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News

Delfina expects 'crazy' crowds and new role models when FIH Pro League arrives

October 18, 2018

Delfina Merino is used in playing packed stadiums across the world, but nowhere, she says, is like playing in front of the home crowds in Argentina.

“The crowd goes crazy for hockey,” says the 2017 FIH Hockey Stars Player of the Year, “there is singing, dancing and the noise… it is truly crazy.”

All of which means that the Argentina hockey team is eagerly anticipating the arrival of the FIH Pro League in their country as they prepare to host the world’s best teams – male and female – in the inaugural year of competition.

“It is early to say,” says Merino, “But there are so many benefits to the FIH Pro League. The prospect of so many international fixtures in a short period of time will really bring hockey back to the people of Argentina.”

"While hockey is already the number one sport for females in Argentina, even more people will identify with our team once the FIH Pro League begins." 
Delfina Merino, Argentina

It has been some time since Argentina played host to major senior international hockey. The 2016 Hockey World League Final in Rosario was the last occasion. Then, one of the game’s global icons was celebrated as the stadium was officially named after Luciana Aymar who, two years earlier, ended her illustrious playing career on a winning note at the 2014 Hockey Champions Trophy in her homeland in front of an emotional audience. 

The FIH Pro League will be a chance for Argentina and its opponents to taste South American hockey at its best.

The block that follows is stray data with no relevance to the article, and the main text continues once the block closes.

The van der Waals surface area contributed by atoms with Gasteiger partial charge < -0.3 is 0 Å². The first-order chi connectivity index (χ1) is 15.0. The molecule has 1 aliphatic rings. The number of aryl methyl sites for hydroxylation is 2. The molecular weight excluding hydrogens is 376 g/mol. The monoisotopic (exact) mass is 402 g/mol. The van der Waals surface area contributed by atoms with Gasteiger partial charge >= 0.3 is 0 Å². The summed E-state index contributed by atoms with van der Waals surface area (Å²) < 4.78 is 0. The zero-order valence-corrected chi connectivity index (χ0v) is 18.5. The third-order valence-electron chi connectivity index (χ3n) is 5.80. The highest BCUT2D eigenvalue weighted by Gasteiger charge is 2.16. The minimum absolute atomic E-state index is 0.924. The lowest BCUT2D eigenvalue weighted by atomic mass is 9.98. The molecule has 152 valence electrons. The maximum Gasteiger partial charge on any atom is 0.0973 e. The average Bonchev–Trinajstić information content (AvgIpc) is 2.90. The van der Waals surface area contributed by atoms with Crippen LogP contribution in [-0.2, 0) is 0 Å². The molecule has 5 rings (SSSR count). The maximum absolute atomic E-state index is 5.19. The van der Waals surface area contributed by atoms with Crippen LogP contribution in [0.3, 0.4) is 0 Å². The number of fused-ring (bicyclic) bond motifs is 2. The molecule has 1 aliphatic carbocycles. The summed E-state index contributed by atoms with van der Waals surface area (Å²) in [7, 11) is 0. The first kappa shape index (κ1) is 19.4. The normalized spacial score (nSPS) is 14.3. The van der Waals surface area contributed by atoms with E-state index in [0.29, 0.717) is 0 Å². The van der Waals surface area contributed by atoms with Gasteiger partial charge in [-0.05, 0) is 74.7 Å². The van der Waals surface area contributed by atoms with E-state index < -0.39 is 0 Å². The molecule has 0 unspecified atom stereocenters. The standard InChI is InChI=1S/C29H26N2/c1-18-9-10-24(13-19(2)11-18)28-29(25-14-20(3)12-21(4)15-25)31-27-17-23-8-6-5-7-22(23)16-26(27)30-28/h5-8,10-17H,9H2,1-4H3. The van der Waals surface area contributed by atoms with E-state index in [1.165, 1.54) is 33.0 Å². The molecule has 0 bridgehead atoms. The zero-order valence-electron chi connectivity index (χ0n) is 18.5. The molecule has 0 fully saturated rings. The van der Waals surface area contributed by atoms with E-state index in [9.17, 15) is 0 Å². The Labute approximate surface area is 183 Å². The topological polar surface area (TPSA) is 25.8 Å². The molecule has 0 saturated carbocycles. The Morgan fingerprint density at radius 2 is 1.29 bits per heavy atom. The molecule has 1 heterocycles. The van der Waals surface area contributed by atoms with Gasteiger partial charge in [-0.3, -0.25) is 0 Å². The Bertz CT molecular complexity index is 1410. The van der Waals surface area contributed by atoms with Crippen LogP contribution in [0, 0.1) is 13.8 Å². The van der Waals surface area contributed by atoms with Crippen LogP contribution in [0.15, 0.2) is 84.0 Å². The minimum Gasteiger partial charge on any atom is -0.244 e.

For Merino, the FIH Pro League will also provide an opportunity for players to experience hockey in different countries and within different cultures. While the 29-year-old is a seasoned traveller – having spent time playing club hockey in Europe as well as travelling the globe with Las Leonas – it is the new recruits to the team that will benefit most from the experiences. 

“It will give players the chance to see other cultures but also regularly experience different styles of play and see how other countries prepare for international games,” says the 2010 World Cup gold medallist. 

“Yes, the travelling and dealing with jet-lag could pose some problems but each team will have its own way of dealing with that. It might mean a few more days off after travelling, it might mean adapting the way we train, but we will work that out as we experience this new format. 

“Every country will have its own way of dealing with the new challenges but that is also what adds to the excitement and interest of the FIH Pro League.” 

As someone who played alongside the eight time winner of the FIH Player of the Year, and counts Aymar as a friend and role model, Merino knows the power of live sport on the public’s appreciation of the game. “It is going to be really cool to play the FIH Pro League in Argentina. The fans will love to see international hockey in our country. New role models will be created and, while hockey is already the number one sport for females in Argentina, even more people will identify with our team. This will drive interest and passion for the sport to new levels.” 

Argentina’s first home matches take place on 26 January 2019 at the Estadio Municipal de Hockey, Cordoba, when first the men and then the women take on the Red Lions and Red Panthers of Belgium.

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